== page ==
A further challenge is that these nonkinetic means offer deniability, as highlighted by the U.S. Army Operations Field Manual. At times, a cyber attack may go unnoticed or be incredibly difficult to attribute. Moreover, even when the culprit can be identified, retaliating may still require the United States to convince allies and the public. This in turn may mean revealing classified sources and methods that would be damaging to the United States if exposed. And even then, the perpetrator could pin the actions on an individual or criminal element, publicly denouncing what occurred and denying any state involvement. In the example above, China could deny any involvement and even potentially arrest individual perpetrators if identified to enhance its international narrative. As a result, these types of attacks, coupled with deniability at the international level, throw a wrench into the status quo deterrence model.

Washington can do a great deal by way of “attribution diplomacy” in order to more credibly threaten retaliation for nonkinetic attacks. But despite this, the current technological revolution will still allow hostile nations to act against the United States without inflicting casualties and with a reduced potential for attribution. With no “rally around the flag” from an overt attack and a politically fraught debate about attribution, the United States would struggle to follow through on threats of retaliation.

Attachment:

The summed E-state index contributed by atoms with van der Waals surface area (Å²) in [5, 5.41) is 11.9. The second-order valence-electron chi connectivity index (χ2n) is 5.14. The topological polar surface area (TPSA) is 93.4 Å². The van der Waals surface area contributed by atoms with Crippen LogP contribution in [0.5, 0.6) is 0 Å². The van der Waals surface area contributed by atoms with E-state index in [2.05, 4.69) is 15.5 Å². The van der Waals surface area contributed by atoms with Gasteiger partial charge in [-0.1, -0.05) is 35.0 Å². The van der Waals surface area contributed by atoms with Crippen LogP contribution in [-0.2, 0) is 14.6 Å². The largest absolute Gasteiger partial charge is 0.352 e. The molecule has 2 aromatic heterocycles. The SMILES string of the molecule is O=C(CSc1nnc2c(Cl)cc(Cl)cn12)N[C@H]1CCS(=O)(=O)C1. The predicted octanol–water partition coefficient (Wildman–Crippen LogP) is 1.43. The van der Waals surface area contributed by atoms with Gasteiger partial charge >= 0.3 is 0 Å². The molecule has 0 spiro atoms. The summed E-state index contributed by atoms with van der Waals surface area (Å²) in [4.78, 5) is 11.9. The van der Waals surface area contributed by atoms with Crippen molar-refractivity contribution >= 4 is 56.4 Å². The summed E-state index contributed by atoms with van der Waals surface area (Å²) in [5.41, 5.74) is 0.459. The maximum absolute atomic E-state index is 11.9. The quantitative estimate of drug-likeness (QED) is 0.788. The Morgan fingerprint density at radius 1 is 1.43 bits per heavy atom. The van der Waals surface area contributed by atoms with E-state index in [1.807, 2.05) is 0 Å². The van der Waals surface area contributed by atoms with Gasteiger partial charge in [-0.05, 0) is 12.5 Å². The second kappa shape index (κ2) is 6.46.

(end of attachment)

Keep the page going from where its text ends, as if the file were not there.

In short, whether the United States has really lost its “sanctuary” status depends on the type of attack you’re talking about. While countries like Russia and China can attack the United States directly, they are no more likely to do so now than they have been for decades. Additionally, although some nations may boast about their long-range strike capabilities, the list of nations capable of invading or conducting a strike on the U.S. homeland is small and full of allies. Furthermore, while nonstate attacks are becoming easier and potentially more likely, there is not now, nor has there been for generations, a sanctuary from a terrorist/criminal organization or state-sponsored covert action.